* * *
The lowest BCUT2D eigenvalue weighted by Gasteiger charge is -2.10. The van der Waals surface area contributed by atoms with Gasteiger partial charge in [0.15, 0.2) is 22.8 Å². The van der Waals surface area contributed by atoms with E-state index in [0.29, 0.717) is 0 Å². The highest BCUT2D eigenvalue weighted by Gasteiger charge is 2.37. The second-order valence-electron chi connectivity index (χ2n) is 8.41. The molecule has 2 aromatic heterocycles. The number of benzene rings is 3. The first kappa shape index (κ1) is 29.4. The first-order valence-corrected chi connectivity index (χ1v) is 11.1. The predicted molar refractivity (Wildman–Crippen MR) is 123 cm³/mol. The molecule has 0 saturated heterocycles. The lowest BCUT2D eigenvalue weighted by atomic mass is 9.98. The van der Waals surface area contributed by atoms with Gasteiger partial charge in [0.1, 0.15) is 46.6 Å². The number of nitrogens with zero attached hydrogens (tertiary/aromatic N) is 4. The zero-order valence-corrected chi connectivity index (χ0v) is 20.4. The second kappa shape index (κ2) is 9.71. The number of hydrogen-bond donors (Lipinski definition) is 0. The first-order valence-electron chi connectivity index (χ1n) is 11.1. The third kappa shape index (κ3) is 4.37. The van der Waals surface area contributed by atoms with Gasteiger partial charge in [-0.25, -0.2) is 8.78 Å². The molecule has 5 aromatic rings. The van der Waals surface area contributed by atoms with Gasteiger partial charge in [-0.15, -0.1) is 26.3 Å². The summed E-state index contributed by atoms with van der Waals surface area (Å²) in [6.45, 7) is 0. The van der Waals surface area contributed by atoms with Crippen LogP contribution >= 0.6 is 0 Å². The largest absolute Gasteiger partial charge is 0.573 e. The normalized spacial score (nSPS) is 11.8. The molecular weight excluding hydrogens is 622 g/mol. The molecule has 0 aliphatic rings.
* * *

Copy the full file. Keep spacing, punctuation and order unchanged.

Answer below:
The lowest BCUT2D eigenvalue weighted by Gasteiger charge is -2.10. The van der Waals surface area contributed by atoms with Gasteiger partial charge in [0.15, 0.2) is 22.8 Å². The van der Waals surface area contributed by atoms with E-state index in [0.29, 0.717) is 0 Å². The highest BCUT2D eigenvalue weighted by Gasteiger charge is 2.37. The second-order valence-electron chi connectivity index (χ2n) is 8.41. The molecule has 2 aromatic heterocycles. The number of benzene rings is 3. The first kappa shape index (κ1) is 29.4. The first-order valence-corrected chi connectivity index (χ1v) is 11.1. The predicted molar refractivity (Wildman–Crippen MR) is 123 cm³/mol. The molecule has 0 saturated heterocycles. The lowest BCUT2D eigenvalue weighted by atomic mass is 9.98. The van der Waals surface area contributed by atoms with Gasteiger partial charge in [0.1, 0.15) is 46.6 Å². The number of nitrogens with zero attached hydrogens (tertiary/aromatic N) is 4. The zero-order valence-corrected chi connectivity index (χ0v) is 20.4. The second kappa shape index (κ2) is 9.71. The number of hydrogen-bond donors (Lipinski definition) is 0. The first-order valence-electron chi connectivity index (χ1n) is 11.1. The third kappa shape index (κ3) is 4.37. The van der Waals surface area contributed by atoms with Gasteiger partial charge in [-0.25, -0.2) is 8.78 Å². The molecule has 5 aromatic rings. The van der Waals surface area contributed by atoms with Gasteiger partial charge in [-0.15, -0.1) is 26.3 Å². The summed E-state index contributed by atoms with van der Waals surface area (Å²) in [6.45, 7) is 0. The van der Waals surface area contributed by atoms with Crippen LogP contribution >= 0.6 is 0 Å². The largest absolute Gasteiger partial charge is 0.573 e. The normalized spacial score (nSPS) is 11.8. The molecular weight excluding hydrogens is 622 g/mol. The molecule has 0 aliphatic rings.